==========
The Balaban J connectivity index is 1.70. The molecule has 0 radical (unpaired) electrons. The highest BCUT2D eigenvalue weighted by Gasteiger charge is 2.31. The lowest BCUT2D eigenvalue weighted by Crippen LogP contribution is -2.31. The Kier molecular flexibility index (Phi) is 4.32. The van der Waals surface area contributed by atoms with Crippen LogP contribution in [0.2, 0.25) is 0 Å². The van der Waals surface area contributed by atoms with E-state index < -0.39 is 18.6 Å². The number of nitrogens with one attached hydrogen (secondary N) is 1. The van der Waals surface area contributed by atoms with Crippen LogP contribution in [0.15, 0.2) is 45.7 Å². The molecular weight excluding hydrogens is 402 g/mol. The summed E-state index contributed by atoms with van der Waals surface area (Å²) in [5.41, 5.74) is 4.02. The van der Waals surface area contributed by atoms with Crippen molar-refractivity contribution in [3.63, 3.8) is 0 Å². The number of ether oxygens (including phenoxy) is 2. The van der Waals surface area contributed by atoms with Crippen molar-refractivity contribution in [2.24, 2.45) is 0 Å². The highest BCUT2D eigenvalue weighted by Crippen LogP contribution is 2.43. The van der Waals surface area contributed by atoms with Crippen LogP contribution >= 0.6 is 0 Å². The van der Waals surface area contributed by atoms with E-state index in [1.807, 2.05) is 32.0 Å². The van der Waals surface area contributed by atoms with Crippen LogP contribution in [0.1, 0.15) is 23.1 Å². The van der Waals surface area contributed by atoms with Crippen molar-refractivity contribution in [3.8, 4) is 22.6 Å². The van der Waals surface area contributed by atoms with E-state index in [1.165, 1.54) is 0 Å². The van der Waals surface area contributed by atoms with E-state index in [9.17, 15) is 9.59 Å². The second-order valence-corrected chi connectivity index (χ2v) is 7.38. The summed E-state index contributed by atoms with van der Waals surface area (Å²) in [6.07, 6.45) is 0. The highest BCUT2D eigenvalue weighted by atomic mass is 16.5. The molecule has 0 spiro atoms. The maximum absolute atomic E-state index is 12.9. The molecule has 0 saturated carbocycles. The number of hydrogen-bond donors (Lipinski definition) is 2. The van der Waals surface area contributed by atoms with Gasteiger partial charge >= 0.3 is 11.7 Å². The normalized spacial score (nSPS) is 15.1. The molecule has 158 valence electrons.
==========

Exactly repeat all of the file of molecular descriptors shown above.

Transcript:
The Balaban J connectivity index is 1.70. The molecule has 0 radical (unpaired) electrons. The highest BCUT2D eigenvalue weighted by Gasteiger charge is 2.31. The lowest BCUT2D eigenvalue weighted by Crippen LogP contribution is -2.31. The Kier molecular flexibility index (Phi) is 4.32. The van der Waals surface area contributed by atoms with Crippen LogP contribution in [0.2, 0.25) is 0 Å². The van der Waals surface area contributed by atoms with E-state index < -0.39 is 18.6 Å². The number of nitrogens with one attached hydrogen (secondary N) is 1. The van der Waals surface area contributed by atoms with Crippen LogP contribution in [0.15, 0.2) is 45.7 Å². The molecular weight excluding hydrogens is 402 g/mol. The summed E-state index contributed by atoms with van der Waals surface area (Å²) in [5.41, 5.74) is 4.02. The van der Waals surface area contributed by atoms with Crippen molar-refractivity contribution in [3.63, 3.8) is 0 Å². The number of ether oxygens (including phenoxy) is 2. The van der Waals surface area contributed by atoms with Crippen molar-refractivity contribution in [2.24, 2.45) is 0 Å². The highest BCUT2D eigenvalue weighted by Crippen LogP contribution is 2.43. The van der Waals surface area contributed by atoms with Crippen LogP contribution >= 0.6 is 0 Å². The van der Waals surface area contributed by atoms with E-state index in [1.807, 2.05) is 32.0 Å². The van der Waals surface area contributed by atoms with Crippen LogP contribution in [0.1, 0.15) is 23.1 Å². The van der Waals surface area contributed by atoms with Crippen molar-refractivity contribution in [3.8, 4) is 22.6 Å². The van der Waals surface area contributed by atoms with E-state index in [1.165, 1.54) is 0 Å². The van der Waals surface area contributed by atoms with E-state index in [9.17, 15) is 9.59 Å². The second-order valence-corrected chi connectivity index (χ2v) is 7.38. The summed E-state index contributed by atoms with van der Waals surface area (Å²) in [6.07, 6.45) is 0. The highest BCUT2D eigenvalue weighted by atomic mass is 16.5. The molecule has 0 spiro atoms. The maximum absolute atomic E-state index is 12.9. The molecule has 0 saturated carbocycles. The number of hydrogen-bond donors (Lipinski definition) is 2. The van der Waals surface area contributed by atoms with Gasteiger partial charge >= 0.3 is 11.7 Å². The normalized spacial score (nSPS) is 15.1. The molecule has 158 valence electrons.